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Deborah A. Miranda

Almost Midnight

By Deborah A. Miranda Wife and dogs have gone to bed.
I sit here with the front door open.

Crickets sing patiently, a long lullaby
in lazy harmony. Rain falls

Kim Marshall

Spring

By Kim Marshall We rush toward change, ask:
how much
do you love me?
Terisa Siagatonu

The Day After American Samoa Is Under Water

By Terisa Siagatonu The evening news helicopters compete for the best camera angle
above the water, fighting to find anything worthy of coverage.

A floating high chief. A baby’s arm flattened by a coconut tree. Anything.
Even the Titanic was enormous enough to leave remnants of itself
Sherwin Bitsui

from Dissolve

By Sherwin Bitsui Father's dying ceased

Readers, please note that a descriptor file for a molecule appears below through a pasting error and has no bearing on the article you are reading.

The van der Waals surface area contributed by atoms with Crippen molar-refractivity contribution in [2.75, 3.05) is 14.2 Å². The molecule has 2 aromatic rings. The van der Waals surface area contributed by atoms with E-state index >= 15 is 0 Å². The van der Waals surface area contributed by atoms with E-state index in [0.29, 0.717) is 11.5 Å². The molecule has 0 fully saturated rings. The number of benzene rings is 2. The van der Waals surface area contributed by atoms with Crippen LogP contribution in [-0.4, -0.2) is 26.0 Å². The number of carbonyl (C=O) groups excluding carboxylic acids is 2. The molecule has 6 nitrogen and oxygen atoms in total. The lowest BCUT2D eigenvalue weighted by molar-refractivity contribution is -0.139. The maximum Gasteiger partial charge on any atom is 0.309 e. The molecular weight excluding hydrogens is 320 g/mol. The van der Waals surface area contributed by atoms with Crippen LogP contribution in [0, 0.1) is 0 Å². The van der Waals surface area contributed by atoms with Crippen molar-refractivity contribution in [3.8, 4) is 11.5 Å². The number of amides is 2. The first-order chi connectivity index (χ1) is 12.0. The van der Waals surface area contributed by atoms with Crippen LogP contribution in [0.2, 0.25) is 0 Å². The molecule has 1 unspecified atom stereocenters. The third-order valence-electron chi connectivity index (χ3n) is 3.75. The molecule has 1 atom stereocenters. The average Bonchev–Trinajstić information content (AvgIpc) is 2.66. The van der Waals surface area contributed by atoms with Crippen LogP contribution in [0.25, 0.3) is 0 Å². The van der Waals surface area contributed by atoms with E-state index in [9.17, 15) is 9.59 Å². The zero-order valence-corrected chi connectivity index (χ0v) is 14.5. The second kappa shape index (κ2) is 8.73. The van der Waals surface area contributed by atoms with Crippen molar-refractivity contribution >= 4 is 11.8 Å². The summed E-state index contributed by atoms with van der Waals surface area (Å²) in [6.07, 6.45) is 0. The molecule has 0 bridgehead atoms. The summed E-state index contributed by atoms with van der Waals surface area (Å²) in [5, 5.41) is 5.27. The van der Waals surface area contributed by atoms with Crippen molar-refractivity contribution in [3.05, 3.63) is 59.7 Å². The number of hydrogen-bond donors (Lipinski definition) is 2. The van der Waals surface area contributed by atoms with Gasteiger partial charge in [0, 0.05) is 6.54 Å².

when he refunded this ours
for fused hands plaster-coated
Paul Tran

The Santa Ana

By Paul Tran Desert born. Wild
As corn. Dry
Bitch. Itchy clit.
Meteorologists
John James

Spaghetti Western

By John James In Georgetown, IN, the steel projector reels.
The desert stretches blankly before us, a red
plain constellated with rows of dry mesquite.
Dan Vera

Abecedarian Yellow

By Dan Vera A is for apple.
B is for banana – treasure fruit of the tropics
which replaced the apple on the breakfast table of Victorian America.
C is for Carmen Miranda smiling
Sonia Sanchez

Aaaayeee Babo (Praise God)

By Sonia Sanchez There are women sailing the sky
I walk between them
They who wear silk, muslin and burlap skins touching mine
They who dance between urine and violets
Jeneva Stone

Death Valley, California

By Jeneva Stone close to the Nevada border salt
flats dry beds octagonal or hexed

one constant the wind another
dryness the two wicked all away
Sarah Browning

Gas

By Sarah Browning After the great snow of 2016, my car sits
locked in icy drifts a week, green fossil
of the oil age preserved in graying amber.
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